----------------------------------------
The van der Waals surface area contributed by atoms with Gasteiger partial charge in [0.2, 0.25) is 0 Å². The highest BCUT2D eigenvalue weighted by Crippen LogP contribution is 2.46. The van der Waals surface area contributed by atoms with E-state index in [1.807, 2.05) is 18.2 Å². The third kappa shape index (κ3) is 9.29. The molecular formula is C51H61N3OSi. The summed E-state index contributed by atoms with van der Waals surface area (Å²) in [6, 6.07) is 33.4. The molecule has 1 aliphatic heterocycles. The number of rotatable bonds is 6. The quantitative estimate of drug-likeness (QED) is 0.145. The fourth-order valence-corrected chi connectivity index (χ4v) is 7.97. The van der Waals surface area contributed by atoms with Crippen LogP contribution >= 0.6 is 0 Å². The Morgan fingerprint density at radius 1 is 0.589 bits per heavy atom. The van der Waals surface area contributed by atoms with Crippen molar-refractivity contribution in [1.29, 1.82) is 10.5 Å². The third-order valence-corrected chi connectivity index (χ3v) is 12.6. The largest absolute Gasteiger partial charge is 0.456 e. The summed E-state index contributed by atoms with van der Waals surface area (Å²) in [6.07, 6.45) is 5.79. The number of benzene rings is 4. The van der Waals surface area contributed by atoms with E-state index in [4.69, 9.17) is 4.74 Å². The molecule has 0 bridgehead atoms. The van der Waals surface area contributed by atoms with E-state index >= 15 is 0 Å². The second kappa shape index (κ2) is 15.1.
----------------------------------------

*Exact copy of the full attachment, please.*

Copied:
The van der Waals surface area contributed by atoms with Gasteiger partial charge in [0.2, 0.25) is 0 Å². The highest BCUT2D eigenvalue weighted by Crippen LogP contribution is 2.46. The van der Waals surface area contributed by atoms with E-state index in [1.807, 2.05) is 18.2 Å². The third kappa shape index (κ3) is 9.29. The molecular formula is C51H61N3OSi. The summed E-state index contributed by atoms with van der Waals surface area (Å²) in [6, 6.07) is 33.4. The molecule has 1 aliphatic heterocycles. The number of rotatable bonds is 6. The quantitative estimate of drug-likeness (QED) is 0.145. The fourth-order valence-corrected chi connectivity index (χ4v) is 7.97. The van der Waals surface area contributed by atoms with Crippen LogP contribution >= 0.6 is 0 Å². The Morgan fingerprint density at radius 1 is 0.589 bits per heavy atom. The van der Waals surface area contributed by atoms with Crippen molar-refractivity contribution in [1.29, 1.82) is 10.5 Å². The third-order valence-corrected chi connectivity index (χ3v) is 12.6. The largest absolute Gasteiger partial charge is 0.456 e. The summed E-state index contributed by atoms with van der Waals surface area (Å²) in [6.07, 6.45) is 5.79. The number of benzene rings is 4. The van der Waals surface area contributed by atoms with E-state index in [4.69, 9.17) is 4.74 Å². The molecule has 0 bridgehead atoms. The van der Waals surface area contributed by atoms with E-state index >= 15 is 0 Å². The second kappa shape index (κ2) is 15.1.